you ever tried to install ventilated shelving in a closet?
You know: the heavy-duty, white- or gray-colored vinyl-coated wire
shelving? The one that allows you to get organized, more efficient
with space, and is strong and maintenance-free? Yep, that’s the
one. Did I mention this stuff is strong? As in,
really hard to cut?
It seems like a simple 4-step project. Measure the closet, go
the... Continue Reading
shopping. For some, it's the most dreaded household activity. For
others, it's fun, or perhaps just a “necessary evil.”
Personally, I enjoy it! My co-worker, Ginger, a content manager
here at Minitab, opened my eyes to something that made me love
grocery shopping even more: she shared the data behind her family’s
shopping trips. Being something of a data nerd, I really geeked out
over the... Continue Reading
you regularly perform regression analysis, you know that
R2 is a statistic used to evaluate the fit of your
model. You may even know the standard definition of R2:
the percentage of variation in the response that is explained
by the model.
Fair enough. With Minitab Statistical Software doing all the heavy
lifting to calculate your R2 values, that may be all you
ever need to know.
But if you’re... Continue Reading
Parts 1 and
2 of Gauging Gage we looked at the numbers of parts, operators,
and replicates used in a Gage R&R Study and how accurately we
could estimate %Contribution based on the choice for each. In
doing so, I hoped to provide you with valuable and interesting
information, but mostly I hoped to make you like me. I mean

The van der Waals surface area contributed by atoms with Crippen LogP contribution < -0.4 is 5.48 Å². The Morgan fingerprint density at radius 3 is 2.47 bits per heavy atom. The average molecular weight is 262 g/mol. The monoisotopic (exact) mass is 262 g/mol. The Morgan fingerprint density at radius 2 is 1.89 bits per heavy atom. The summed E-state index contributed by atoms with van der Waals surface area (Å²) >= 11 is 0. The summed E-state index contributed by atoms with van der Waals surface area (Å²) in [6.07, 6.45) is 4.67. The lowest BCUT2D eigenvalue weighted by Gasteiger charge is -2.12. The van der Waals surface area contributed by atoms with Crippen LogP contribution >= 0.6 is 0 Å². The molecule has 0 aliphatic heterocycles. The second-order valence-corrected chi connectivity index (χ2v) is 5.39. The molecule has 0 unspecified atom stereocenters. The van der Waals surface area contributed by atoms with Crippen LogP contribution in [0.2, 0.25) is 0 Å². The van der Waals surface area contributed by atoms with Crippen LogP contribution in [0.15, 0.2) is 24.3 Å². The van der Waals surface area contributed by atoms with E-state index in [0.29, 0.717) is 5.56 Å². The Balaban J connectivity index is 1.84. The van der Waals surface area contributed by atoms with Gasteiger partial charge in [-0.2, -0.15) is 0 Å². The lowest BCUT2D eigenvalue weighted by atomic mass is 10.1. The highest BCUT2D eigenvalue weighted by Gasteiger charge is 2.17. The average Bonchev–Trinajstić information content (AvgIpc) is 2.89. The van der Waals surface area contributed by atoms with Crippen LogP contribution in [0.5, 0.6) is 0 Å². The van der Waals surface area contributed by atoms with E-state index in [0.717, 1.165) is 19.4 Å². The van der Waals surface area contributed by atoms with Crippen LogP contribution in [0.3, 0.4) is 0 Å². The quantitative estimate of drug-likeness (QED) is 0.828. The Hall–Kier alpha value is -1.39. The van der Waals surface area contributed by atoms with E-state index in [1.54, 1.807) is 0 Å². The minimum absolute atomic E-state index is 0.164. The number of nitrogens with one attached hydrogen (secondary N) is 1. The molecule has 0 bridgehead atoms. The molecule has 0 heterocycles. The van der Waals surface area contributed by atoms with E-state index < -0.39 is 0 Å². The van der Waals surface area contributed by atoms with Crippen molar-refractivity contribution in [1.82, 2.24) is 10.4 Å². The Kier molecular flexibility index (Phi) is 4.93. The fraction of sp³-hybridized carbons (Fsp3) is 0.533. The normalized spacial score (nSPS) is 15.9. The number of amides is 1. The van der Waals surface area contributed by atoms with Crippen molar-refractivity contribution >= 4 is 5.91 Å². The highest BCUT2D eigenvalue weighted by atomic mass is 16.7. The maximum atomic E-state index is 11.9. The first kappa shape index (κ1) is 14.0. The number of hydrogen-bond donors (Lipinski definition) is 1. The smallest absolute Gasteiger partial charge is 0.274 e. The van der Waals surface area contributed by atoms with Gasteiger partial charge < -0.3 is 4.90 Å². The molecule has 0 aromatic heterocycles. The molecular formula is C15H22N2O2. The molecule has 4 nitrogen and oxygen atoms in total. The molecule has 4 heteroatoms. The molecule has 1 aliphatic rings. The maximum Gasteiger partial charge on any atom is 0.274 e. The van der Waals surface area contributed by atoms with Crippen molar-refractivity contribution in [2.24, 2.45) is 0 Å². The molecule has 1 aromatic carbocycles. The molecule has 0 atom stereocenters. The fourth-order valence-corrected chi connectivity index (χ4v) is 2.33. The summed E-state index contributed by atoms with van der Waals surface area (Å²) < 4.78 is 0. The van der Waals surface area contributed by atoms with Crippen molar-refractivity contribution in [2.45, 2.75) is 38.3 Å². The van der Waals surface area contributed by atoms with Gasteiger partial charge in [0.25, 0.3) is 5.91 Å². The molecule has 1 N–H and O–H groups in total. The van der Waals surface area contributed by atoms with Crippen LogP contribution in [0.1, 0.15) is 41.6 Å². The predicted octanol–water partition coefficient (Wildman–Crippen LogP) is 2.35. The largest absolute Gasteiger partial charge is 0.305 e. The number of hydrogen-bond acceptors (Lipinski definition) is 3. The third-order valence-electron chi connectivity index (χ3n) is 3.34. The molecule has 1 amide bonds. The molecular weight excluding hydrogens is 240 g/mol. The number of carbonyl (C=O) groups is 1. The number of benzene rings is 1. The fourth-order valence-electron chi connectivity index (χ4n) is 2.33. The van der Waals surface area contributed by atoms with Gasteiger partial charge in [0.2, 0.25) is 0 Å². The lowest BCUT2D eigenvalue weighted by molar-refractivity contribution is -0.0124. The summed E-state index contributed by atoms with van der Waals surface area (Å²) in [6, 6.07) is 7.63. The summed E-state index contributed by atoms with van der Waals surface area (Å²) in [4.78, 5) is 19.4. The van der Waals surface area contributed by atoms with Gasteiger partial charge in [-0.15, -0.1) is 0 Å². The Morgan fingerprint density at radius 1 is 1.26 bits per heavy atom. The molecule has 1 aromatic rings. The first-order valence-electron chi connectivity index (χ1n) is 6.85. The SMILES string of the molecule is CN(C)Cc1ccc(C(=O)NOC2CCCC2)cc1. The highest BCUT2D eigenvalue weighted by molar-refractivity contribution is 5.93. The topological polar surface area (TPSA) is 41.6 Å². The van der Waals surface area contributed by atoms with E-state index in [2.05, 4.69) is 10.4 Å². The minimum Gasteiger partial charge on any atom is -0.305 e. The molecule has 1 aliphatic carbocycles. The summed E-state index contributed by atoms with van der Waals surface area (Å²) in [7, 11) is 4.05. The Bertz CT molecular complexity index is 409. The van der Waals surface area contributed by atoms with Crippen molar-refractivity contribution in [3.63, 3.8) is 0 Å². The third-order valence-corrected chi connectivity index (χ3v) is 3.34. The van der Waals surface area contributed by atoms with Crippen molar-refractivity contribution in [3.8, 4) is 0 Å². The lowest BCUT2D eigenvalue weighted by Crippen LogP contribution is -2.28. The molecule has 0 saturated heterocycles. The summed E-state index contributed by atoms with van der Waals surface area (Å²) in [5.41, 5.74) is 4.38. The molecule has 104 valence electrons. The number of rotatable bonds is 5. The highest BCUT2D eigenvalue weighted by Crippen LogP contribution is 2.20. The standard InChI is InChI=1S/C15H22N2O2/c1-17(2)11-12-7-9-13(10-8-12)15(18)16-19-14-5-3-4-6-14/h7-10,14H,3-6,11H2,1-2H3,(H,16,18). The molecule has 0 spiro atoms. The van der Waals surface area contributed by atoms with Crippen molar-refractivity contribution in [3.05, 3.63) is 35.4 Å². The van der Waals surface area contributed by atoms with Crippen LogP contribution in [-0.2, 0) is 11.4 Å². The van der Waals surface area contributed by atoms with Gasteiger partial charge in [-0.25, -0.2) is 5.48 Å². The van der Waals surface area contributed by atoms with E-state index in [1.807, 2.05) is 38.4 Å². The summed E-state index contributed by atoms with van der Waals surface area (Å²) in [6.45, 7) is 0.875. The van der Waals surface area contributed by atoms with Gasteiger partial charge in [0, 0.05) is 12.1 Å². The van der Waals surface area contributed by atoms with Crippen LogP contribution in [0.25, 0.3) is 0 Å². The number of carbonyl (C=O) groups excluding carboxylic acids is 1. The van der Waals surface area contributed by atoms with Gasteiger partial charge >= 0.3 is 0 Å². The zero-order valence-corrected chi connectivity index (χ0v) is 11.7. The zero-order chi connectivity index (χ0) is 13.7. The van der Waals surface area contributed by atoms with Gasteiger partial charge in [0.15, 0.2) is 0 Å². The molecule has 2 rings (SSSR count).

like me so much that if I told you that you were doing... Continue Reading
Earlier, I wrote about the
different types of data statisticians typically encounter. In
this post, we're going to look at why, when given a choice in the
matter, we prefer to analyze continuous data rather than
categorical/attribute or discrete data.
As a reminder, when we assign something to a group or give it a
name, we have created attribute or
categorical data. If we count something,
like... Continue Reading
You run a capability analysis
and your Cpk is bad. Now what?
First, let’s start by defining
what “bad” is. In simple terms, the smaller the Cpk, the more
defects you have. So the larger your Cpk is, the
practitioners use a Cpk of 1.33 as the gold standard, so we’ll
treat that as the gold standard here, too.
Suppose we collect some data and run a capability analysis using
by Kevin Clay, guest blogger
In transactional or service processes, we often deal with
lead-time data, and usually that data does not follow the normal
Consider a Lean Six Sigma project to reduce the lead time
required to install an information technology solution at a
customer site. It should take no more than 30 days—working 10 hours
per day Monday–Friday—to complete, test and... Continue Reading
Everyone who analyzes data regularly has the experience of
getting a worksheet that just isn't ready to use. Previously I
wrote about tools you can use to
clean up and eliminate clutter in your data and
reorganize your data.
In this post, I'm going to
highlight tools that help you get the most out of messy data by
altering its characteristics.
Know Your Options
Many problems with data don't become... Continue Reading
In Part 1 of this blog series, I
compared Six Sigma to a diamond because both are valuable, have
many facets and have withstood the test of time. I also explained
how the term “Six Sigma” can be used to summarize a variety of
concepts, including philosophy, tools, methodology, or metrics. In
this post, I’ll explain short/long-term variation and
between/within-subgroup variation and how they help... Continue Reading
You've collected a bunch of
data. It wasn't easy, but you did it. Yep, there it is, right
there...just look at all those numbers, right there in neat columns
and rows. Congratulations.
I hate to ask...but what are you
going to do with your data?
If you're not sure precisely
what to do with the data you've got, graphing it is a
great way to get some valuable insight and direction. And a good
graph to... Continue Reading